Going After Instead Of Leaving Behind

“Our little systems have their day and cease to be. They are but fleeting certainties.”    ~ Lord Alfred Tennyson

I graduated from seminary in May of 2006 and since then, my concept of the Church according to Protestantism in America, my understanding of its work, my view of its members, the demands of discipleship and the character of Her believers has changed dramatically. People are not as perfect as my Pentecostal upbringing led me to believe and I am not able to be perfect as it promised. Righteousness is not a matter of with pants or without. Moreover, my lament is only extended when I begin to think about the leaders of the Church. Time has shown me the depth of our need for God and experience has taught me that we can not do it alone or our own way.

As I shed erroneous traditions and beliefs, the Church in America has taken on a few more. One at the forefront of my mind is that of the prosperity gospel. The placement of the word prosperity, a heretical position gives me much cause for concern. This self- centered (as opposed to Christ- centered) message of economic empowerment and materialistic fulfillment is antithetical to the Gospel of Jesus Christ. Jesus did not die so that we could live in million dollar houses or drive fancy cars. Jesus died for our sins so that we might have a relationship with God. Neither the abundant life that Jesus came to give nor the Kingdom of God of which He proclaimed is synonymous with the American Dream (John 10.10; Matthew 5.3-12).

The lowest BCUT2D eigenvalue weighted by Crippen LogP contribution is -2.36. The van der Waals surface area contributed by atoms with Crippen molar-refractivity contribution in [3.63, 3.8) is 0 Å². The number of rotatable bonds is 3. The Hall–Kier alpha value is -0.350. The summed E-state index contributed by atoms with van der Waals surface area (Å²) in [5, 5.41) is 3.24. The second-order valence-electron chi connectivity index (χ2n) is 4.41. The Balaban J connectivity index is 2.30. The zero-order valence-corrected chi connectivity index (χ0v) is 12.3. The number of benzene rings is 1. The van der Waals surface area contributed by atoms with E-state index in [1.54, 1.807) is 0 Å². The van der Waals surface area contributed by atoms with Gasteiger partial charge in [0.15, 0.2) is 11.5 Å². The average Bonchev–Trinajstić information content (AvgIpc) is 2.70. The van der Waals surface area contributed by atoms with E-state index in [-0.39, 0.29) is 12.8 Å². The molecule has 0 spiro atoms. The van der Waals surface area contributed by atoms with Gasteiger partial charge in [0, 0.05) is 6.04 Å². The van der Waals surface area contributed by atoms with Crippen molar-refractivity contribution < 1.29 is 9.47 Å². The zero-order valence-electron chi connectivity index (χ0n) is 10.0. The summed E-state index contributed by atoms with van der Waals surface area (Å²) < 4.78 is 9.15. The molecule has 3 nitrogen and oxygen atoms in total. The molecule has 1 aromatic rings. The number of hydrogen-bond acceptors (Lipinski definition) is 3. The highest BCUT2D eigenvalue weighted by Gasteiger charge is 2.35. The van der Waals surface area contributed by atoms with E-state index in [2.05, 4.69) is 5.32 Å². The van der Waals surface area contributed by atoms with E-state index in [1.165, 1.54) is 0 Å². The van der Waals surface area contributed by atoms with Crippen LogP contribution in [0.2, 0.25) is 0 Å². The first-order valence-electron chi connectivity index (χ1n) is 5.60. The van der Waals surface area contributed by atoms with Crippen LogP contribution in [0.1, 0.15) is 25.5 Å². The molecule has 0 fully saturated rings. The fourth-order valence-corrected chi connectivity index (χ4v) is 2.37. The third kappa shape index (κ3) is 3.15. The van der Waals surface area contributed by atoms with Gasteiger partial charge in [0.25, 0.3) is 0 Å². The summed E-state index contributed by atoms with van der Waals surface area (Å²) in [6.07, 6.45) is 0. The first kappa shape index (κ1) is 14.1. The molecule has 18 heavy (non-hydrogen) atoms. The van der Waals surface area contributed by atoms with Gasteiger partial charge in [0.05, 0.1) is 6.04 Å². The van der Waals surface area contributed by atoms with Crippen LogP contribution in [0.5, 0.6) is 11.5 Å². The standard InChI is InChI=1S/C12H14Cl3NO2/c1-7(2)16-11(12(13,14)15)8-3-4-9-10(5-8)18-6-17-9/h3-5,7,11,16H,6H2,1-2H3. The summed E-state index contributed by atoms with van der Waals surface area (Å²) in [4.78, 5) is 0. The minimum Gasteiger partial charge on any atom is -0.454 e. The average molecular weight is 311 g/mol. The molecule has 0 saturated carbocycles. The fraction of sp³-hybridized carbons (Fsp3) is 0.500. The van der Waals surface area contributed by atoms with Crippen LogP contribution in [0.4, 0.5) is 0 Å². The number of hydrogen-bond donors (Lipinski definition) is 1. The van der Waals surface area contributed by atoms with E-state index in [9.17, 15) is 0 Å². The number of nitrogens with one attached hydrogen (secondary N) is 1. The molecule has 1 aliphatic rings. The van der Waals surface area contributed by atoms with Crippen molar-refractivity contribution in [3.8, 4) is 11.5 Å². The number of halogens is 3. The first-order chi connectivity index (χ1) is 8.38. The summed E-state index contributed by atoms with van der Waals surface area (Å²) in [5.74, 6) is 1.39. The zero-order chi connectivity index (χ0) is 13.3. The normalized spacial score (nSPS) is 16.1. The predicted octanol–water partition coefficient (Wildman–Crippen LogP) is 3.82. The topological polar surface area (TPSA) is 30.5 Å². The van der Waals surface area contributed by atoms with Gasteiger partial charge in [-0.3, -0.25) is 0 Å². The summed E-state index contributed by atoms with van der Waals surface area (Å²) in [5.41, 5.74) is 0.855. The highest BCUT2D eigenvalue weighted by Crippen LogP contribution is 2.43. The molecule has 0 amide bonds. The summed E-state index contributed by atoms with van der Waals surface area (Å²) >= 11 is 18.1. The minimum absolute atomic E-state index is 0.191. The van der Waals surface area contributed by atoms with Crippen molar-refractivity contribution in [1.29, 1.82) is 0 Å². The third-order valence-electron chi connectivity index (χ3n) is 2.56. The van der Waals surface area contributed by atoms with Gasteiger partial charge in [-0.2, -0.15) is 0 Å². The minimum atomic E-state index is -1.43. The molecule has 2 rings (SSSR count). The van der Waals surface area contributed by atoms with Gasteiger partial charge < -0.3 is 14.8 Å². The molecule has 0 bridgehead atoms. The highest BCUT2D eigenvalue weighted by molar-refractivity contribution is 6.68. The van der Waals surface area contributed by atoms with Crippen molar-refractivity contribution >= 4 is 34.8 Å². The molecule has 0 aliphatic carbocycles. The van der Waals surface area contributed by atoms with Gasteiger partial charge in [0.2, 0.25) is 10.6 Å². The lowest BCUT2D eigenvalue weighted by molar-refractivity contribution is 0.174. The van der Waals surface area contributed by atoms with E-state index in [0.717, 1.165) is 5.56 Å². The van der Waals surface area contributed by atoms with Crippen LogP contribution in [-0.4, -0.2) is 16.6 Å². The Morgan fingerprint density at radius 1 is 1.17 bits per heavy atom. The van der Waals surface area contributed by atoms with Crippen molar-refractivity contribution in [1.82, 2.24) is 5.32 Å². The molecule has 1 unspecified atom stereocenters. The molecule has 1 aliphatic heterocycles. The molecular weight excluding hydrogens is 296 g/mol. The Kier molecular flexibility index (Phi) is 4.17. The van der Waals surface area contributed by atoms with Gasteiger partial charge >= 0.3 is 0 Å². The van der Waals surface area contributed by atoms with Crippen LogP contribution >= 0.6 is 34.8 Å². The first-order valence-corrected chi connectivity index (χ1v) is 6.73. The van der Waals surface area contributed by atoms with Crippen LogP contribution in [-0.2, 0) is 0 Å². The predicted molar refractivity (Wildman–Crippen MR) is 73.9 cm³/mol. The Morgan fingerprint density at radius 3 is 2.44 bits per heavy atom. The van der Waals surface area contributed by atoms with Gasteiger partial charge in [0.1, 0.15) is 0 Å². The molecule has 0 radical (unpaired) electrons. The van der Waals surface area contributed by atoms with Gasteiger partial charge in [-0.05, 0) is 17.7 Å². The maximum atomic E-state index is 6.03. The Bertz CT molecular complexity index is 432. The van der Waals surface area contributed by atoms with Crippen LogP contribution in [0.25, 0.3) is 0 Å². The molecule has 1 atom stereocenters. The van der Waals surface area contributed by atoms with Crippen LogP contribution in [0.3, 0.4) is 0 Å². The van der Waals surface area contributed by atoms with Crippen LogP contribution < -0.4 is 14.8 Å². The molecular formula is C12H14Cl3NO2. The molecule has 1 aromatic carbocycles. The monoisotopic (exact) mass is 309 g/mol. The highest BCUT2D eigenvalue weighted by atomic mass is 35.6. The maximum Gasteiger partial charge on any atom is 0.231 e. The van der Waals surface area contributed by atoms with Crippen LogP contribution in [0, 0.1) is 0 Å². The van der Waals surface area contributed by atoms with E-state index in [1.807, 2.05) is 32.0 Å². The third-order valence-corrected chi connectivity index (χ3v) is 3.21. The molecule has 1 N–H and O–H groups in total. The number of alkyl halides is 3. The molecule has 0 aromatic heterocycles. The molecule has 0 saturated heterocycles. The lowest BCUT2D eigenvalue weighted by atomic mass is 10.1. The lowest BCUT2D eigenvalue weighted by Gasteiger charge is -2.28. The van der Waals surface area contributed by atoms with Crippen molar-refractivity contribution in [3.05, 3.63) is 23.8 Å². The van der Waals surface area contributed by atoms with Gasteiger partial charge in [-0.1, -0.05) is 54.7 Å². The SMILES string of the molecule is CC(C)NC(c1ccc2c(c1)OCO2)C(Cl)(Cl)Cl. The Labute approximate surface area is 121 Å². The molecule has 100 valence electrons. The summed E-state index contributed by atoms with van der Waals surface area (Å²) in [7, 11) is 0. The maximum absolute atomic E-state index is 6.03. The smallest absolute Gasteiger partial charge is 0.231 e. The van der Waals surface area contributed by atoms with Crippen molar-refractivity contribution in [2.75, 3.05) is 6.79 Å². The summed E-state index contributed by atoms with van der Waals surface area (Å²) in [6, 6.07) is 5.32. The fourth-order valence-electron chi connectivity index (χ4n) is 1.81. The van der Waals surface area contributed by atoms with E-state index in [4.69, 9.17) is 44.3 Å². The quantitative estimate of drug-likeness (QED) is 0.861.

I couldn’t have imagined the day when the leaders of the Church of Jesus Christ would pursue things. Drastically departing from thoughts of the “sweet by and by,” we are ruled by “the tyranny of now.” There is no more talk of “that great gettin’ up morning,” heaven or hell (because it’s not nice or politically correct), the pearly gates or streets of gold. Jesus may have gone to prepare a place for us but we now behave as if He is not coming back. No longer following hard after God, we are chasing after an appearance of wealth and fame, a social position of celebrity (Psalm 63.8). Sadly, the Church is no longer the leader but is being led by the world, looking to society in order to discern what is necessary, right, good and moral in the eyes of God.

And the same conclusions can be drawn in matters of race. It is a gospel according to the social coloring of one’s skin: the race gospel. It is the good news about the social coloring of our skin. It, too, makes promises of perfection through appearance and the ability to be perfect through external changes. It is a social righteousness that also gets in the way of Christ’s message and whose markers of goodness are superficial. But, instead of leaving behind the social designations of color, its habits and positions, we run after them. We are not satisfied with being children of God because we want to be supreme.  We want to be in front and we have to be first. Still, who we really are will always be second: black/ white/ red/ yellow/ brown/ beige person.

What we go after is by definition in front of us. It leads us; we will always follow in its footsteps. It controls us; we won’t be able to move without it. We will never get ahead of what we pursue. Consequently, we must be certain that what we’re leaving behind is not worth more than what we’re going after.

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